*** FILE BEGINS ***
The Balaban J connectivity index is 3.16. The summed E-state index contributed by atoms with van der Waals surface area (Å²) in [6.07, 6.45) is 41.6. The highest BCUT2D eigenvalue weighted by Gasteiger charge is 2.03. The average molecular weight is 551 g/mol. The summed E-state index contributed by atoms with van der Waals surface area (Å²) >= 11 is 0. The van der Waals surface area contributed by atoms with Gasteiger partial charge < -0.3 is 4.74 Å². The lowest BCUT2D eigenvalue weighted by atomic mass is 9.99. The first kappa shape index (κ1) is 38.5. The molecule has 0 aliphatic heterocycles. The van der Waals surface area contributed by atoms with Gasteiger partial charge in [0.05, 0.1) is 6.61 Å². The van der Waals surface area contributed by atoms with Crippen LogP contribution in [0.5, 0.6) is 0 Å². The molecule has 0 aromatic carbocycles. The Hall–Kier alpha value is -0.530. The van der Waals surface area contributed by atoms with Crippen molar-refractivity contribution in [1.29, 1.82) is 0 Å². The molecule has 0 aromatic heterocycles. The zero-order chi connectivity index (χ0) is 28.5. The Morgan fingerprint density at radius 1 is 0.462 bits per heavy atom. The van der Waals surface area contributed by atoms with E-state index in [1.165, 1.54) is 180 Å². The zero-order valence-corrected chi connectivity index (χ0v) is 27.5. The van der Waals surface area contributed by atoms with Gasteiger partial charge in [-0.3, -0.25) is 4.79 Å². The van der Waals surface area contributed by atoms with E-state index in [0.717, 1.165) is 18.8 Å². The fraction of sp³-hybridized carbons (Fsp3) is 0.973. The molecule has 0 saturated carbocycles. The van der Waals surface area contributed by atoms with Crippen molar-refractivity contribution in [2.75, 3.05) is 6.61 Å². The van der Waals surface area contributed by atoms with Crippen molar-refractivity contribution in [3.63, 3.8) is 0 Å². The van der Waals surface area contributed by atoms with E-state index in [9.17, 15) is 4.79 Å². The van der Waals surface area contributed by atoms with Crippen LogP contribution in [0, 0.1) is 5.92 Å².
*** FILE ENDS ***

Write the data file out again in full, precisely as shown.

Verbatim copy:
The Balaban J connectivity index is 3.16. The summed E-state index contributed by atoms with van der Waals surface area (Å²) in [6.07, 6.45) is 41.6. The highest BCUT2D eigenvalue weighted by Gasteiger charge is 2.03. The average molecular weight is 551 g/mol. The summed E-state index contributed by atoms with van der Waals surface area (Å²) >= 11 is 0. The van der Waals surface area contributed by atoms with Gasteiger partial charge < -0.3 is 4.74 Å². The lowest BCUT2D eigenvalue weighted by atomic mass is 9.99. The first kappa shape index (κ1) is 38.5. The molecule has 0 aliphatic heterocycles. The van der Waals surface area contributed by atoms with Gasteiger partial charge in [0.05, 0.1) is 6.61 Å². The van der Waals surface area contributed by atoms with Crippen LogP contribution in [0.5, 0.6) is 0 Å². The molecule has 0 aromatic carbocycles. The Hall–Kier alpha value is -0.530. The van der Waals surface area contributed by atoms with Crippen molar-refractivity contribution in [1.29, 1.82) is 0 Å². The molecule has 0 aromatic heterocycles. The zero-order chi connectivity index (χ0) is 28.5. The Morgan fingerprint density at radius 1 is 0.462 bits per heavy atom. The van der Waals surface area contributed by atoms with E-state index in [1.165, 1.54) is 180 Å². The zero-order valence-corrected chi connectivity index (χ0v) is 27.5. The van der Waals surface area contributed by atoms with Gasteiger partial charge in [-0.3, -0.25) is 4.79 Å². The van der Waals surface area contributed by atoms with E-state index in [0.717, 1.165) is 18.8 Å². The fraction of sp³-hybridized carbons (Fsp3) is 0.973. The molecule has 0 saturated carbocycles. The van der Waals surface area contributed by atoms with Crippen molar-refractivity contribution in [2.75, 3.05) is 6.61 Å². The van der Waals surface area contributed by atoms with Crippen molar-refractivity contribution in [3.63, 3.8) is 0 Å². The van der Waals surface area contributed by atoms with E-state index in [9.17, 15) is 4.79 Å². The van der Waals surface area contributed by atoms with Crippen LogP contribution in [0, 0.1) is 5.92 Å².